"Bayou Bill" Scifres
Dedicated to the conservation and enjoyment of Indiana's natural resources
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Recent Rambles
Copyright © 2005 by Bill Scifres
December [written in 2005]

Aside from the fact that the coming of December turns unheated garages into refrigerators of unlimited space, this twelfth, and final, month of the year has much to offer outdoors folks who abhor the thought of becoming couch potatoes.

Sure, it’s cold outdoors--miserable may describe it better at times. But December is the beginning of things like floating rivers at flood stage to collect the prime ingredients for squirrel and duck dinners . . . watching a bobber the size of the nail on your little finger dance in the light of a hissing lantern as snowflakes chill the back of one’s neck . . . fried golden-brown bluegill, bass, or perch filets with a green salad, cornbread, butter and honey (and don’t forget the coffee).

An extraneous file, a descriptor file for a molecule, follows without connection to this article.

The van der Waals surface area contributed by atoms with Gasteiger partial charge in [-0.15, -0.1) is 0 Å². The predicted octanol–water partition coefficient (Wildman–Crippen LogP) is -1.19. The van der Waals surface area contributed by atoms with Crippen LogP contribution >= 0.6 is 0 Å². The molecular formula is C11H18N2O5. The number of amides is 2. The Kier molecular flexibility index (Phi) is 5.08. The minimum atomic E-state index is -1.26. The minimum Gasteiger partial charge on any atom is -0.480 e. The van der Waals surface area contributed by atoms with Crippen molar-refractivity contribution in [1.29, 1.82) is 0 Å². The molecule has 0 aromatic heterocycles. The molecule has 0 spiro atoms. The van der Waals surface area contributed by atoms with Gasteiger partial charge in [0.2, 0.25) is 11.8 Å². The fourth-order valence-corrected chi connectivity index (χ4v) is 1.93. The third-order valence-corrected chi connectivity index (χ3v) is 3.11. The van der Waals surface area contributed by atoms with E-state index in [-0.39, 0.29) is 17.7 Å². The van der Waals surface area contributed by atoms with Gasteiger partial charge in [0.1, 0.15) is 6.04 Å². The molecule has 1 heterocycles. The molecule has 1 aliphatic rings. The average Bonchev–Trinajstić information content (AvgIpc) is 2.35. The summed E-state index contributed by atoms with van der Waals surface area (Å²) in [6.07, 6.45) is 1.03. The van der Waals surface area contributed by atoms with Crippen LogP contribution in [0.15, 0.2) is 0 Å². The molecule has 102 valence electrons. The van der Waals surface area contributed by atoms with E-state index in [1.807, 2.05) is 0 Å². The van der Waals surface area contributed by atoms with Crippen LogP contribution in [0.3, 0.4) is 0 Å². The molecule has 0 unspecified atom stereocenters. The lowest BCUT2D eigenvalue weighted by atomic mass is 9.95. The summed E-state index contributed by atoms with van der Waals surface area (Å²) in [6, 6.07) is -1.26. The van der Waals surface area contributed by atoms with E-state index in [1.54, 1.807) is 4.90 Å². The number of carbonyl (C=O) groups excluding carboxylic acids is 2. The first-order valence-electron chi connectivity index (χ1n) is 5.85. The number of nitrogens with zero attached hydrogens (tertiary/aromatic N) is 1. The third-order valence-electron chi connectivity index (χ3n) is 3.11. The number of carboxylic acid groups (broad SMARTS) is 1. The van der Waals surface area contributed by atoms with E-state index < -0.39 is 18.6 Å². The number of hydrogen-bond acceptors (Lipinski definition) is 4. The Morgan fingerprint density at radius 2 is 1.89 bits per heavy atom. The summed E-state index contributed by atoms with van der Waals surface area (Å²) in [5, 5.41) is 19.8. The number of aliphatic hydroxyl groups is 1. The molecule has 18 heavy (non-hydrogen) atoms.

These, of course, are only the starters.

Watching a rabbit-wise beagle bring an unhurried “dryshin” around for the second or third pass . . . following the trail of a rabbit or fox in a good, dry tracking snow . . . watching a bird-wise pointer or setter work a covey of quail, a cock pheasant, or a ruffed grouse . . . having a good retriever bring in a duck you thought was lost . . . these, and many other activities, belong to Hoosiers in December.